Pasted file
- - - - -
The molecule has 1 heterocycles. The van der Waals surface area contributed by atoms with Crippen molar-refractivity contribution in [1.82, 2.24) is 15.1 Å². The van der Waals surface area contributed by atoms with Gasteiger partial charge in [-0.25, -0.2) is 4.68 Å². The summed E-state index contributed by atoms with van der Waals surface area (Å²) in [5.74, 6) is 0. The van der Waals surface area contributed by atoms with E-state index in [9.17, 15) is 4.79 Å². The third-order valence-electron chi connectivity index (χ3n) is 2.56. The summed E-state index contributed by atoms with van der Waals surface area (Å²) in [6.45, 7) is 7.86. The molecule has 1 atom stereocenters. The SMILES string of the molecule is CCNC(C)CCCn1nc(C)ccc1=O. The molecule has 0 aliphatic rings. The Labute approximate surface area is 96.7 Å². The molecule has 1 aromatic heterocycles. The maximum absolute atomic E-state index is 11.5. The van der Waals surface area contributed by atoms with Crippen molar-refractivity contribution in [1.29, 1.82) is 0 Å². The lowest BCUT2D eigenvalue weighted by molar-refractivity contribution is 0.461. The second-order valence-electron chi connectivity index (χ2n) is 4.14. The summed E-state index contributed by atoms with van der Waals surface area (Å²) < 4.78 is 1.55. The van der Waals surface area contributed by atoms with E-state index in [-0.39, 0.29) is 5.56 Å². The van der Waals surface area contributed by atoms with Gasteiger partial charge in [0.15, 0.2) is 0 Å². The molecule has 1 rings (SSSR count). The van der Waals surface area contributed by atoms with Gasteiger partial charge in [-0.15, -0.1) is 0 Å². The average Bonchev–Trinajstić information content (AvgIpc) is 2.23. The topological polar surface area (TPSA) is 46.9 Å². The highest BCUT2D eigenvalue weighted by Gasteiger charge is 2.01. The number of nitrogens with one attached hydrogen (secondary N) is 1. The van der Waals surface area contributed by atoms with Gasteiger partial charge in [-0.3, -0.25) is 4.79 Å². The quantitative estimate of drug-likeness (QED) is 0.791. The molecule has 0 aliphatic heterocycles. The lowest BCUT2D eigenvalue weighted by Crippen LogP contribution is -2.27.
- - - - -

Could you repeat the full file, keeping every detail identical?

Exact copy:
The molecule has 1 heterocycles. The van der Waals surface area contributed by atoms with Crippen molar-refractivity contribution in [1.82, 2.24) is 15.1 Å². The van der Waals surface area contributed by atoms with Gasteiger partial charge in [-0.25, -0.2) is 4.68 Å². The summed E-state index contributed by atoms with van der Waals surface area (Å²) in [5.74, 6) is 0. The van der Waals surface area contributed by atoms with E-state index in [9.17, 15) is 4.79 Å². The third-order valence-electron chi connectivity index (χ3n) is 2.56. The summed E-state index contributed by atoms with van der Waals surface area (Å²) in [6.45, 7) is 7.86. The molecule has 1 atom stereocenters. The SMILES string of the molecule is CCNC(C)CCCn1nc(C)ccc1=O. The molecule has 0 aliphatic rings. The Labute approximate surface area is 96.7 Å². The molecule has 1 aromatic heterocycles. The maximum absolute atomic E-state index is 11.5. The van der Waals surface area contributed by atoms with Crippen molar-refractivity contribution in [1.29, 1.82) is 0 Å². The lowest BCUT2D eigenvalue weighted by molar-refractivity contribution is 0.461. The second-order valence-electron chi connectivity index (χ2n) is 4.14. The summed E-state index contributed by atoms with van der Waals surface area (Å²) < 4.78 is 1.55. The van der Waals surface area contributed by atoms with E-state index in [-0.39, 0.29) is 5.56 Å². The van der Waals surface area contributed by atoms with Gasteiger partial charge in [0.15, 0.2) is 0 Å². The molecule has 1 rings (SSSR count). The van der Waals surface area contributed by atoms with Gasteiger partial charge in [-0.15, -0.1) is 0 Å². The average Bonchev–Trinajstić information content (AvgIpc) is 2.23. The topological polar surface area (TPSA) is 46.9 Å². The highest BCUT2D eigenvalue weighted by Gasteiger charge is 2.01. The number of nitrogens with one attached hydrogen (secondary N) is 1. The van der Waals surface area contributed by atoms with Gasteiger partial charge in [-0.3, -0.25) is 4.79 Å². The quantitative estimate of drug-likeness (QED) is 0.791. The molecule has 0 aliphatic heterocycles. The lowest BCUT2D eigenvalue weighted by Crippen LogP contribution is -2.27.